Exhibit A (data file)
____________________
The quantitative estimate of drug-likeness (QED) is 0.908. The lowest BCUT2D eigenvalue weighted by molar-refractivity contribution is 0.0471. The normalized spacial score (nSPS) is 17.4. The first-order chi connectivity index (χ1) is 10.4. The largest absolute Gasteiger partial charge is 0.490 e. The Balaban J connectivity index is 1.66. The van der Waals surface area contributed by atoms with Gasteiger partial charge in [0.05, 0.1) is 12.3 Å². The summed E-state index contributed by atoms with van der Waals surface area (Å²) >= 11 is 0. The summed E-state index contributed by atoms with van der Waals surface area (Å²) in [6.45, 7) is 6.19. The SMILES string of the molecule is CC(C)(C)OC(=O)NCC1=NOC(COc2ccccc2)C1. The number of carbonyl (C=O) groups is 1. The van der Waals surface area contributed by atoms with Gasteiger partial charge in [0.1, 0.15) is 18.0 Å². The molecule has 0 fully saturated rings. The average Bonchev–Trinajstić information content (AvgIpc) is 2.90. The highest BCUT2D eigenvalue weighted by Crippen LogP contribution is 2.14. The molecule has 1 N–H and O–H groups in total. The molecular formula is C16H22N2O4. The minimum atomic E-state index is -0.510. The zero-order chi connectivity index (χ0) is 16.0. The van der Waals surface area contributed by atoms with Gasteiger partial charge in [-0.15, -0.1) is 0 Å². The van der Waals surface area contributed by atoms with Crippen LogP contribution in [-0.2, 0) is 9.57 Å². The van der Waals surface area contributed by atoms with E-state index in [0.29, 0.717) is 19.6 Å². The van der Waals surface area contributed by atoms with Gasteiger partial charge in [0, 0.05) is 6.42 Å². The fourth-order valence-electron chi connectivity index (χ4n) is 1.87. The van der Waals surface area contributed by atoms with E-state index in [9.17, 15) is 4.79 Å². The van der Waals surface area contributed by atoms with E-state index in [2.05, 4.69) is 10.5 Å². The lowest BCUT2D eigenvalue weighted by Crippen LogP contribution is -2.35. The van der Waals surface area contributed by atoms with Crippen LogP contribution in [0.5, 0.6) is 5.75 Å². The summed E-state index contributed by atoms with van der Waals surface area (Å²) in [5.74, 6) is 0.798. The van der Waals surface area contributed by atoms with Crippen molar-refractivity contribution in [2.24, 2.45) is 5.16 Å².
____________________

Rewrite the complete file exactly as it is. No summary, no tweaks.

The quantitative estimate of drug-likeness (QED) is 0.908. The lowest BCUT2D eigenvalue weighted by molar-refractivity contribution is 0.0471. The normalized spacial score (nSPS) is 17.4. The first-order chi connectivity index (χ1) is 10.4. The largest absolute Gasteiger partial charge is 0.490 e. The Balaban J connectivity index is 1.66. The van der Waals surface area contributed by atoms with Gasteiger partial charge in [0.05, 0.1) is 12.3 Å². The summed E-state index contributed by atoms with van der Waals surface area (Å²) >= 11 is 0. The summed E-state index contributed by atoms with van der Waals surface area (Å²) in [6.45, 7) is 6.19. The SMILES string of the molecule is CC(C)(C)OC(=O)NCC1=NOC(COc2ccccc2)C1. The number of carbonyl (C=O) groups is 1. The van der Waals surface area contributed by atoms with Gasteiger partial charge in [0.1, 0.15) is 18.0 Å². The molecule has 0 fully saturated rings. The average Bonchev–Trinajstić information content (AvgIpc) is 2.90. The highest BCUT2D eigenvalue weighted by Crippen LogP contribution is 2.14. The molecule has 1 N–H and O–H groups in total. The molecular formula is C16H22N2O4. The minimum atomic E-state index is -0.510. The zero-order chi connectivity index (χ0) is 16.0. The van der Waals surface area contributed by atoms with Gasteiger partial charge in [-0.15, -0.1) is 0 Å². The van der Waals surface area contributed by atoms with Crippen LogP contribution in [-0.2, 0) is 9.57 Å². The van der Waals surface area contributed by atoms with E-state index in [0.29, 0.717) is 19.6 Å². The van der Waals surface area contributed by atoms with Gasteiger partial charge in [0, 0.05) is 6.42 Å². The fourth-order valence-electron chi connectivity index (χ4n) is 1.87. The van der Waals surface area contributed by atoms with E-state index in [9.17, 15) is 4.79 Å². The van der Waals surface area contributed by atoms with E-state index in [2.05, 4.69) is 10.5 Å². The lowest BCUT2D eigenvalue weighted by Crippen LogP contribution is -2.35. The van der Waals surface area contributed by atoms with Crippen LogP contribution in [0.5, 0.6) is 5.75 Å². The summed E-state index contributed by atoms with van der Waals surface area (Å²) in [5.74, 6) is 0.798. The van der Waals surface area contributed by atoms with Crippen molar-refractivity contribution in [2.24, 2.45) is 5.16 Å².